‘If in this book harsh words are spoken about some of the greatest among the intellectual leaders of mankind, my motive is not, I hope, to belittle them. It springs rather from my conviction that, if our civilization is to survive, we must break with the habit of deference to great men.’
- Karl Popper, from the Preface
Written in political exile during the Second World War and first published in two volumes in 1945, Karl Popper’s The Open Society and Its Enemies is one of the most influential books of all time. Hailed by Bertrand Russell as a ‘vigorous and profound defence of democracy’, its now legendary attack on the philosophies of Plato, Hegel and Marx exposed the dangers inherent in centrally planned political systems and through underground editions become an inspiration to lovers of freedom living under communism in Eastern Europe.
Popper’s highly accessible style, his erudite and lucid explanations of the thoughts of great philosophers and the recent resurgence of totalitarian regimes around the world are just three of the reasons for the enduring popularity of The Open Society and Its Enemies and why it demands to be read today and in years to come.
Table of Contents
Foreword Preface: ‘Karl Popper’s The Open Society and Its Enemies in the contemporary global world’ by Václav Havel. ‘Personal Recollections of the Publication of The Open Society’ by E.H. Gombrich. Acknowledgements Preface to the First Edition Preface to the Second Edition Introduction VOLUME 1: THE SPELL OF PLATO THE MYTH OF ORIGIN AND DESTINY 1. Historicism and the Myth of Destiny 2. Heraclitus 3. Plato's Theory of Forms or Ideas PLATO'S DESCRIPTIVE SOCIOLOGY 4. Change and Rest 5. Nature and Convention PLATO'S POLITICAL PROGRAMME 6. Totalitarian Justice 7. The Principle of Leadership 8. The Philosopher King 9. Aestheticism, Perfectionism, Utopianism THE BACKGROUND OF PLATO'S ATTACK 10. The Open Society and its Enemies Addenda VOLUME 2: THE HIGH TIDE OF PROPHECY THE RISE OF ORACULAR PHILOSOPHY 11. The Aristotelian Roots of Hegelianism 12. Hegel and The New Tribalism MARX'S METHOD 13. Sociological Determinism 14. The Autonomy of Sociology 15. Economic Historicism 16. The Classes 17. The Legal and the Social System MARX'S PROPHECY 18. The Coming of Socialism 19. The Social Revolution 20. Capitalism and Its Fate 21. An Evaluation MARX'S ETHICS 22. The Moral Theory of Historicism THE AFTERMATH 23. The Sociology of Knowledge 24. Oracular Philosophy and the Revolt against Reason CONCLUSION 25. Has History any Meaning? Addenda (1961, 1965) NOTES Notes to Volume 1 Notes to Volume 2 Index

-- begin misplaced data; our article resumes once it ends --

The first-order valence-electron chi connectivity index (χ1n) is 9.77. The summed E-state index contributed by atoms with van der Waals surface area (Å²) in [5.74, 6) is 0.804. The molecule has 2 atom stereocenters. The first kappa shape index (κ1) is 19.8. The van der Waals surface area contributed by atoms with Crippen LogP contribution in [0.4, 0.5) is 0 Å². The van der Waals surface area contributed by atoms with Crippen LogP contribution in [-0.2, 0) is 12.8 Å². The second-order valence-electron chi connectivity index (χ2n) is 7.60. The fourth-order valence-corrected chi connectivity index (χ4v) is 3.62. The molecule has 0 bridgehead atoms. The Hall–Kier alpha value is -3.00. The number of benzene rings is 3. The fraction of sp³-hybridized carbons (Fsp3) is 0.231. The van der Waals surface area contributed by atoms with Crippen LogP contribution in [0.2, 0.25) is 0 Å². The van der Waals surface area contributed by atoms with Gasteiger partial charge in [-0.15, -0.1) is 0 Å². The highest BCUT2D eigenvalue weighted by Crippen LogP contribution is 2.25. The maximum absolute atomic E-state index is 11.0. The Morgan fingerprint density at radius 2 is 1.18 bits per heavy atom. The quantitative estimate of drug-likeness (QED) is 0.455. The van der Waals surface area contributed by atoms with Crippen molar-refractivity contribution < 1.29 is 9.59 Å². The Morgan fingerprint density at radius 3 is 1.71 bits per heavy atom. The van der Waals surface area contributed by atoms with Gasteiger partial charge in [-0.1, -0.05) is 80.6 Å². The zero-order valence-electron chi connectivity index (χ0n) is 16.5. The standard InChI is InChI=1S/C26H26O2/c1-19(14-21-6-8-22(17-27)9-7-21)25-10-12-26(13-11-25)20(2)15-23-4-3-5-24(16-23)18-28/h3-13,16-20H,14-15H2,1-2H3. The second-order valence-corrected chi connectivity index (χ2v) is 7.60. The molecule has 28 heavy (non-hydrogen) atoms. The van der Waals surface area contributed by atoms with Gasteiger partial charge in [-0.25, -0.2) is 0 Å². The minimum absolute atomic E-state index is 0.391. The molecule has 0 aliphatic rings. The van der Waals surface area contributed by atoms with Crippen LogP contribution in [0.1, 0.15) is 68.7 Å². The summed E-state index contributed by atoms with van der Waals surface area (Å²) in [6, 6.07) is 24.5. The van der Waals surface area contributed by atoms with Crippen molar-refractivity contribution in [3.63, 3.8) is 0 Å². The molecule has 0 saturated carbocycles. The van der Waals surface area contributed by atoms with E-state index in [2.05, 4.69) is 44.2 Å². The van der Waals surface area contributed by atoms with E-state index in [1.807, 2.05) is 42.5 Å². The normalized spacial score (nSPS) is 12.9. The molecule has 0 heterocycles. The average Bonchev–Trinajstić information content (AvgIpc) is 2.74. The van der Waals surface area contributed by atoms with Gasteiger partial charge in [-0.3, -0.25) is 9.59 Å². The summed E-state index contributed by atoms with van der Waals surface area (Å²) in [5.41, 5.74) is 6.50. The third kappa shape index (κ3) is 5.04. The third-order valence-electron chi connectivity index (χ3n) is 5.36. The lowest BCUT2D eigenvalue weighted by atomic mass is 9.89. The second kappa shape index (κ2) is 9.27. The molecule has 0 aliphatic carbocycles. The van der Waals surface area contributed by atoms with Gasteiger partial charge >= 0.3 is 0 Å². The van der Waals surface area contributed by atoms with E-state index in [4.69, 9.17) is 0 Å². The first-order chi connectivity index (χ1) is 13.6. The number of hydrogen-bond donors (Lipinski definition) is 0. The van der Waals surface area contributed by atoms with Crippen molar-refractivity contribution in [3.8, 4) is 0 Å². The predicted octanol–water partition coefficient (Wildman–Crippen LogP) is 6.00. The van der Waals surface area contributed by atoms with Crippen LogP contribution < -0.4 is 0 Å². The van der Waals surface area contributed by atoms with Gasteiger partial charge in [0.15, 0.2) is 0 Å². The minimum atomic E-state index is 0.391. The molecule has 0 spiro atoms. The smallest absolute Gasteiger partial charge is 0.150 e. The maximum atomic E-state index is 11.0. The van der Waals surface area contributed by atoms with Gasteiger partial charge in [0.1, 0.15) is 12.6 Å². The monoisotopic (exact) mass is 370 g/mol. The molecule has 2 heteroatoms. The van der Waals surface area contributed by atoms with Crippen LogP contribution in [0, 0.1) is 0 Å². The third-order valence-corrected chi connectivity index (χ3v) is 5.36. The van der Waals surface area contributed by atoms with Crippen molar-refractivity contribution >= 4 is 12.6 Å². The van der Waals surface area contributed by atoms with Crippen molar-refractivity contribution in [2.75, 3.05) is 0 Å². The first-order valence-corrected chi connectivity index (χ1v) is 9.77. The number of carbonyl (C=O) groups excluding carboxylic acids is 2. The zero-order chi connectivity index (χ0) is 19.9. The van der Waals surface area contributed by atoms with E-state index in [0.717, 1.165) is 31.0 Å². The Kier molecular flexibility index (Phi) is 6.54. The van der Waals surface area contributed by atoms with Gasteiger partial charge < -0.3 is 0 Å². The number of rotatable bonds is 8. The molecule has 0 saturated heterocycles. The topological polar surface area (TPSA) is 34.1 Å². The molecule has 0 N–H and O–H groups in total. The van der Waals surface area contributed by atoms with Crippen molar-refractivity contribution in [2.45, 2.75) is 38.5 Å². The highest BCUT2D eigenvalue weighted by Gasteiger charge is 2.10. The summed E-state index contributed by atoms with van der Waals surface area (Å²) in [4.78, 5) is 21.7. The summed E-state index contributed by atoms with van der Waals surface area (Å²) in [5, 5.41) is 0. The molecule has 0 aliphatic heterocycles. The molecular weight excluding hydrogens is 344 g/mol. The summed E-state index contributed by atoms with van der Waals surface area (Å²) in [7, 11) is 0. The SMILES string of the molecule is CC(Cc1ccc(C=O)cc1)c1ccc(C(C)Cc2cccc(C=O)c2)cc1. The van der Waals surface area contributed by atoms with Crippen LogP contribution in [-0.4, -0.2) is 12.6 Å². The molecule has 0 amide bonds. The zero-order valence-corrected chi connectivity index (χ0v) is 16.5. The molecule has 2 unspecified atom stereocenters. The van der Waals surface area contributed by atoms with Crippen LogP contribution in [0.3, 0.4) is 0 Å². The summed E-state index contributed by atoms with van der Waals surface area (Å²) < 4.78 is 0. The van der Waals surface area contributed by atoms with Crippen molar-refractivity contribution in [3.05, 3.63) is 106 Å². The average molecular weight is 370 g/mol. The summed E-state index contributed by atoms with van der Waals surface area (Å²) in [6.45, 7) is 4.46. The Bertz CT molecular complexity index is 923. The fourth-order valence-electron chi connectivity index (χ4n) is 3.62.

Sir Karl Popper was one of the foremost philosophers of the Twentieth century. Born in Vienna in 1902, Popper grew up in a city witnessing great intellectual ferment. His relationship with the philosophers and scientists led to his first book, The Logic of Scientific Discovery, published in 1934. On its publication in English in 1959 it was described by The New Scientist as ‘one of the most important documents of the twentieth century’. On the eve of World War Two Popper was forced to flee to New Zealand, where he took up a teaching post at Canterbury University College at Christchurch. It was there, reflecting on the tyranny sweeping through Eastern Europe, that he wrote The Open Society and Its Enemies, published in 1945. In 1946 Popper moved to the London School of Economics, where he taught until his retirement in 1969. This period saw the publication of The Poverty of Historicism, described by the Sunday Times as ‘probably the only book which will outlive this century’. He was knighted in 1965 and appointed Companion of Honour in 1982. He died in 1994.